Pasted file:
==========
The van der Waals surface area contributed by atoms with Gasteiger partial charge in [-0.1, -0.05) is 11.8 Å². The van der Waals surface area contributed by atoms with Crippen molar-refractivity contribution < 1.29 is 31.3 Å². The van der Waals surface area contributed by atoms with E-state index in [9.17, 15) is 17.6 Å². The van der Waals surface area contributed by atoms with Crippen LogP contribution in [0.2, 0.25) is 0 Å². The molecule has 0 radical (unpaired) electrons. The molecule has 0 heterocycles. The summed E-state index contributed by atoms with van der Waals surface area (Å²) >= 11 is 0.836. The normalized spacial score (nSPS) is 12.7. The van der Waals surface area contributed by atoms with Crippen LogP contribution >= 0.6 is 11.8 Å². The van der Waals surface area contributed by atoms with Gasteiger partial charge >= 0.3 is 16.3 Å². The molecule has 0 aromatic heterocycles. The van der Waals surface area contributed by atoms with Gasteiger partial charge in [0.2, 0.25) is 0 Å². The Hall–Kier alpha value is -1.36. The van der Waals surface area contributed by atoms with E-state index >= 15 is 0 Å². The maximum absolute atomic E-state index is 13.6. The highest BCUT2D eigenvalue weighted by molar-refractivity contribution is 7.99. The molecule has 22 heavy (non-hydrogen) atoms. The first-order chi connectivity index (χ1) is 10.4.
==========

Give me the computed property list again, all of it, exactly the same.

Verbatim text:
The van der Waals surface area contributed by atoms with Gasteiger partial charge in [-0.1, -0.05) is 11.8 Å². The van der Waals surface area contributed by atoms with Crippen molar-refractivity contribution < 1.29 is 31.3 Å². The van der Waals surface area contributed by atoms with E-state index in [9.17, 15) is 17.6 Å². The van der Waals surface area contributed by atoms with Crippen LogP contribution in [0.2, 0.25) is 0 Å². The molecule has 0 radical (unpaired) electrons. The molecule has 0 heterocycles. The summed E-state index contributed by atoms with van der Waals surface area (Å²) >= 11 is 0.836. The normalized spacial score (nSPS) is 12.7. The van der Waals surface area contributed by atoms with Crippen LogP contribution >= 0.6 is 11.8 Å². The van der Waals surface area contributed by atoms with Gasteiger partial charge >= 0.3 is 16.3 Å². The molecule has 0 aromatic heterocycles. The van der Waals surface area contributed by atoms with Gasteiger partial charge in [0.2, 0.25) is 0 Å². The Hall–Kier alpha value is -1.36. The van der Waals surface area contributed by atoms with E-state index >= 15 is 0 Å². The maximum absolute atomic E-state index is 13.6. The highest BCUT2D eigenvalue weighted by molar-refractivity contribution is 7.99. The molecule has 22 heavy (non-hydrogen) atoms. The first-order chi connectivity index (χ1) is 10.4.